There’s a sort of electricity in the air. A sense of anticipation. Something is due to happen. That’s the feeling I got when I first walked into Gregory’s – a darkly lit jazz club hidden away down a thin road between the Trevi Fountain and the Spanish Steps in Rome, Italy.
Dominating the room is a tall man, somewhat extravagantly dressed considering the early evening heat is at the bar – he looks like Thelonious Monk and John Coffey from The Green Mile passing on the stairs. His voice is booming; his stories of the “cats” he’s met across the world infectious. He’s American, as is the owner of Gregory’s on the other side of the bar which, I notice, is stocked with an enviable selection of whiskey from across the world. Borders don’t work in a place like this.
We make a beeline for a quiet, dimly lit corner on the ground floor. The menu impressed me with its promises of richly flavoured cuisine but my mind and eyes were wandering, soaking up the black and white framed pictures of jazz singers on the wall. The food and obligatory bottle of red came and went, unexpectedly delighting both me and my fiancé. You’d be unlucky to stumble on a bad meal or wine in Rome but when you go somewhere to watch some live music your expectations for the food is naturally lowered somewhat as it’s seen as a secondary bonus but so far Gregory’s looked set to do the double.
By the time we had finished our meal, the American had glided off upstairs giving the downstairs bar/small restaurant back its laid back, quiet and easy atmosphere. We go to the bar and ask for tickets to see the show and are presented with a free drink token in the shape of a poker chip. We instantly redeem for peaty whiskey – its smokiness a perfect match for our surroundings. Glasses in hand, we ascend the stairs and are met with one of the most intimate venues I’ve ever had the pleasure of walking into.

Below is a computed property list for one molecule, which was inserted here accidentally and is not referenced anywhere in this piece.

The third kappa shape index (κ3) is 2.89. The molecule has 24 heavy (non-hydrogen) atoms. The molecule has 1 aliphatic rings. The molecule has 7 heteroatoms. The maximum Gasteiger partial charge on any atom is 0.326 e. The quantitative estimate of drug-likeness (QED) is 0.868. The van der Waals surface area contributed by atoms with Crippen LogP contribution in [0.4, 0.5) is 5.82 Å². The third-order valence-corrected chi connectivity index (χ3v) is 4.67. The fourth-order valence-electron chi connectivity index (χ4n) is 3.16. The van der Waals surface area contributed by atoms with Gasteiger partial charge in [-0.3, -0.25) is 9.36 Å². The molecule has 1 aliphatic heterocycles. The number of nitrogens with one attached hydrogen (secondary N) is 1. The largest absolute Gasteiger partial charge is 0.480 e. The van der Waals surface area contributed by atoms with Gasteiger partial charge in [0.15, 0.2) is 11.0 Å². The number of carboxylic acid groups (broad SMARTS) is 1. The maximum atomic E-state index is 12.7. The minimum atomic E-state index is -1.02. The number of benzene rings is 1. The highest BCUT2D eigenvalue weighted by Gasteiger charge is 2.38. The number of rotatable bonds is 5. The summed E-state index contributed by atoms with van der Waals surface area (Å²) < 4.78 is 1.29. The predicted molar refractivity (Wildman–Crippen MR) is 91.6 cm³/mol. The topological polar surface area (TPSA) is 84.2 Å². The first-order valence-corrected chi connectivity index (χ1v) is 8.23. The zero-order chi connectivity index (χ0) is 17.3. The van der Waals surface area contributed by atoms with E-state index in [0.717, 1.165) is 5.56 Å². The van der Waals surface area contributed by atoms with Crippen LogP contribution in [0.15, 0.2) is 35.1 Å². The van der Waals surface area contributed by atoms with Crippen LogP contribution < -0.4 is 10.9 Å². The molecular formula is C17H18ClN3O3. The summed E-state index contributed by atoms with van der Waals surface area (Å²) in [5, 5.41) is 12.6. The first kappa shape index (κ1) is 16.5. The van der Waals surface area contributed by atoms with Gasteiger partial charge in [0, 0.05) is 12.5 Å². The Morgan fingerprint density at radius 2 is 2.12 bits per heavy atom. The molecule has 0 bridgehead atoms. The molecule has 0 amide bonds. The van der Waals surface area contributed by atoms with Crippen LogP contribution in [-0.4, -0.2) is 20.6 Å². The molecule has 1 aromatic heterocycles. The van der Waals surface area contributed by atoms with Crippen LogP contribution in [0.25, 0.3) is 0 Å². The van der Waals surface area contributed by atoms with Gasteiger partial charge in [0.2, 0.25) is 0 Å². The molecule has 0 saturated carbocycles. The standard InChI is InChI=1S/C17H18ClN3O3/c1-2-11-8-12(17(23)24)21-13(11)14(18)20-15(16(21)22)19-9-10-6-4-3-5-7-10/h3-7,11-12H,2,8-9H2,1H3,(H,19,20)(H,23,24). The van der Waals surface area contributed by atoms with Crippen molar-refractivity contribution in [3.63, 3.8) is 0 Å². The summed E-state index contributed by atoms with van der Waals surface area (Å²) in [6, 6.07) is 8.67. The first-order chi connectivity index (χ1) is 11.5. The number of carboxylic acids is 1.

The stage is at the bottom of the room, slightly down from everything else. A piano occupies one corner, a double bass is lying in wait near the middle and a small drum set is tucked into the other side of the stage. A microphone stands proud in the middle. The only seats left are right at the front right next to the stage which suits me fine. From BB King to Pearl Jam, some of my favourite gigs have been experienced up close and personal.
A short time later the band makes their entrance: Massimo Faraò’s trio arrive first and start, as if by some supernatural connection, to read each other’s minds and combine their thoughts and timings into something melodically beautiful and thrilling. Massimo is a big man in both stature and talent. He’s an overbearing yet rather restrained presence behind the piano’s 88 keys. I imagine him to be both strict and fair as a bandleader – the kind that considers greatness to be a minimum requirement. As he contorts new melodies out of familiar changes, it’s obvious to the audience that we are in the presence of talented professionals and our chatter subsides into attentive appreciation. The rhythm section of the trio is a slinky, plodding and explorative bass met with a drummer who takes a supernova and highlights its twinkling stars. A more brilliant introduction couldn’t be asked for as TC Carney III barrels on to the stage. Tall, confident and flamboyant, it comes as no surprise that this is the same American who was at the bar when we walked in.
TC Carney III has an incredibly deep voice as its baseline but one that offers some surprising leaps to the higher octaves when the occasion calls. When he breaks out into a spot of skat singing, it’s a jolt. Carney is a magnetic presence who hypnotises small venues – it’s hard to imagine him playing arenas when intimacy is his obvious strength. The songs, a cocktail of old standards given a twist and unfamiliar but engaging originals, come and go but the aura remains. It dawns on me that we’ve just chanced across somewhere magical; a retreat for weary world travellers, appreciative locals and passionate musicians alike. The culminating song is supreme. When in Rome, as they say, be sure to check out Gregory’s.